Here’s why the Election Commission has demanded “empirical evidence” from Karnataka Congress

The election regulator demands evidence by Karnataka Congress after the party published a “corruption rate card” in newspaper ads against BJP

The Election Commission has demanded “empirical evidence” from the Karnataka Congress by Sunday evening in response to its “corruption rate card” newspaper ads that attacked the BJP.

The notice was sent on Saturday after the Bharatiya Janata Party (BJP) filed a formal complaint.


The panel observed that it looks “prima facie” that the Congress has “violated” provision of the model code of conduct by releasing the advertising, citing sections of the MCC, the Representation of the People Act, and the Indian Penal Code (IPC).

Karnataka’s assembly elections are scheduled for May 10, and in the run-up to the vote, the opposition Congress party disseminated posters and adverts that claimed the current BJP government was a “trouble engine” and listed “corruption rates” in the state from 2019 to 2023.
The Election Commission (EC) notice noted, “It is a fair assumption that INC possesses the material/empirical/verifiable evidence based on which these specific/explicit ‘facts’ have been published.”

“Convey the empirical evidence of the same, for example, the evidences for rates for kinds of appointments and transfers, kinds of jobs, and kinds of commission mentioned in the advertisement given by you along with if any explanation, by 19.00 hrs on 7th May 2023, and also put that in public domain,” the letter commanded to the president of the Karnataka Pradesh Congress Committee (KPCC).If the party doesn’t provide up the proof, it has until May 7 at 7 p.m. to explain “why action should not be initiated against you for violating the model code of conduct and relevant legal provisions under the Representation of the People Act and IPC.”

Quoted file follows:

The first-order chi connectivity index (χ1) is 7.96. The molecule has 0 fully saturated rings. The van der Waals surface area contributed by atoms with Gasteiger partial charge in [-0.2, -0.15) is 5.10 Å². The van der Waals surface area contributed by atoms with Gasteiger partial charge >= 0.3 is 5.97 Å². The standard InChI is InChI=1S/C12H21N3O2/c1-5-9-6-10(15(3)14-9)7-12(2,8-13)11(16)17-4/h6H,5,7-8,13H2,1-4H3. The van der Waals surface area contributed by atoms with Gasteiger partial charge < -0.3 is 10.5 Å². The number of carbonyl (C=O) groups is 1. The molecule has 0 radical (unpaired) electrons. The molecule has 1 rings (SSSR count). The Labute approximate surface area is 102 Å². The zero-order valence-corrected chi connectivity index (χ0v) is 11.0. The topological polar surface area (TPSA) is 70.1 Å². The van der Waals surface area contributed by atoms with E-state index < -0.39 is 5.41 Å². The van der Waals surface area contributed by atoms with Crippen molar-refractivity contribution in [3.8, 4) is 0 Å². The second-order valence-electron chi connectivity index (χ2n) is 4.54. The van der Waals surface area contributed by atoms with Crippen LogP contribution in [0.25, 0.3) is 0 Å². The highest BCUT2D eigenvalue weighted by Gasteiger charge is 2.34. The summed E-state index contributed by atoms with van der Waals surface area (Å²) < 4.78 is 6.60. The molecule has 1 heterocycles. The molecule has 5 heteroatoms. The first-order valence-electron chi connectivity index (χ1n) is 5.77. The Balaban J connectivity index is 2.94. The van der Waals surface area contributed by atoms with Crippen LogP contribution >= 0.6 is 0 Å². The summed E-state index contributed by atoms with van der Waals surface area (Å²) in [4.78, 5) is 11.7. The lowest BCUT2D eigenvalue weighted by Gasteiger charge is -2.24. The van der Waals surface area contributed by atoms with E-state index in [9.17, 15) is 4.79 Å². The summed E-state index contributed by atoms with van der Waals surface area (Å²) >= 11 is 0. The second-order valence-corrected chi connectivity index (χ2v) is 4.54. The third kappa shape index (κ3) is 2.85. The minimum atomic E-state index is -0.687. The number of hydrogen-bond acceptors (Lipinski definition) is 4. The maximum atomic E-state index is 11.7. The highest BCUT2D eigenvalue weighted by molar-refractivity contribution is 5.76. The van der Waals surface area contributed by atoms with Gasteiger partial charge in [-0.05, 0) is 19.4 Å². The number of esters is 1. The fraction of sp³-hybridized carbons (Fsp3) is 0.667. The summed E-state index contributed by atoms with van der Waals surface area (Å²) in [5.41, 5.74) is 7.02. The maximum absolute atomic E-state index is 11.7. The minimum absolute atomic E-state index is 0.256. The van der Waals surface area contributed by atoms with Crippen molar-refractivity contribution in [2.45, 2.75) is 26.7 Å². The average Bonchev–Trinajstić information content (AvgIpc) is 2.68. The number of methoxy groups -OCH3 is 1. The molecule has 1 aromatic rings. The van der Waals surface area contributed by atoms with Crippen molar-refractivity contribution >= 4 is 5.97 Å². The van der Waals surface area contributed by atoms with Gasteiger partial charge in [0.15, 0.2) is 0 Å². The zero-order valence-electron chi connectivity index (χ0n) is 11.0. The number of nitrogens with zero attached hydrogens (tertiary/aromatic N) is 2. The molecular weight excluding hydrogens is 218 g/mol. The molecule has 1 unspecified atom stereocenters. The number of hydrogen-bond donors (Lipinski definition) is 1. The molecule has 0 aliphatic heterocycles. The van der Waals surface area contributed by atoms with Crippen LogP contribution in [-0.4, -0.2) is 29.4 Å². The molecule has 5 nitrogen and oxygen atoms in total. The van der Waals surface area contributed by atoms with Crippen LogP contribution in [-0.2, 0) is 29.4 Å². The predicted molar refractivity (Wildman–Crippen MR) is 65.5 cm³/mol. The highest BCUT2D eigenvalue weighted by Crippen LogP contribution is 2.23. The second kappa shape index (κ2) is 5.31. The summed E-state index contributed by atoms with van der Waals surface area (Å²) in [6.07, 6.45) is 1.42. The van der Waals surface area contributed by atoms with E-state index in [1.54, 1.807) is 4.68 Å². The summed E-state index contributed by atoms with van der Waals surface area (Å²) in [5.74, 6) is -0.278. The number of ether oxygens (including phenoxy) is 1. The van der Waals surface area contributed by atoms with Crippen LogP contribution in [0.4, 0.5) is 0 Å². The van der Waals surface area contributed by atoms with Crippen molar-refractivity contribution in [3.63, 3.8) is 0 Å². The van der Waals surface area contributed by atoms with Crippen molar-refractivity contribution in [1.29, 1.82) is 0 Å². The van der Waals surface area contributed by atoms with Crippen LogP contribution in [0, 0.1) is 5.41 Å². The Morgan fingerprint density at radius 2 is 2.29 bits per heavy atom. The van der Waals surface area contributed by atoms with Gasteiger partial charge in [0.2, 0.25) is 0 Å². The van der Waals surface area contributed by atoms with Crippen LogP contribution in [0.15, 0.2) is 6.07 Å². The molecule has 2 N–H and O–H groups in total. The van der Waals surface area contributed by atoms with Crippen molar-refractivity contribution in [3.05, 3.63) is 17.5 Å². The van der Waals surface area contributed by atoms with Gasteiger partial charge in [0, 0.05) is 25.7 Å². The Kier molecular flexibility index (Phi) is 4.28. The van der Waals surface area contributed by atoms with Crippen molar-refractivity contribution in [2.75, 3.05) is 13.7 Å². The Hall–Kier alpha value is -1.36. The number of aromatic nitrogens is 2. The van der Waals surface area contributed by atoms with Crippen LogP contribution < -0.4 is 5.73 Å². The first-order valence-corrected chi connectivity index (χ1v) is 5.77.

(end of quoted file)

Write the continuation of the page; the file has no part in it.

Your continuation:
Moreover, the polling body affirmed, “Criticising the policy and governance of opponent parties is a right guaranteed under the Constitution and an essential function of various political actors under the Indian electoral process.””However, while exercising this right and performing this essential function, various political parties are expected to uphold high standards of public discourse and to adhere to various provisions of MCC and relevant laws,” it said.

It noted that while broad claims about the opponents’ supposed lack of accomplishment, wrongdoing, and failure to ensure corruption-free governance do float in political campaigns, specific accusations and charges must be distinguished, and the same must be backed by verifiable evidence.

Statements like “making specific charges, without any factual basis is an action proscribed by the penal statutes” or “without any corresponding informational verification vitiates the electoral process by disturbing level playing field by potentially misleading the elector, marring the exercise of making informed choices,” the poll watchdog said.

The EC stated that the advertisement’s claims and insinuations were not generalised.

The commercial is highly precise in its claims, implying that the entire political and administrative apparatus of the government is corrupt and up for sale. To do so “brings into disrepute the entire administration, which has the potential to foment a feeling of distrust and undermine the legitimacy of the governance system at large, which otherwise is vital for the smooth conduct of the poll itself,” it noted.

Votes will be counted on May 13 after the high-decibel campaign for the Karnataka Assembly election on May 10 concludes on Monday evening.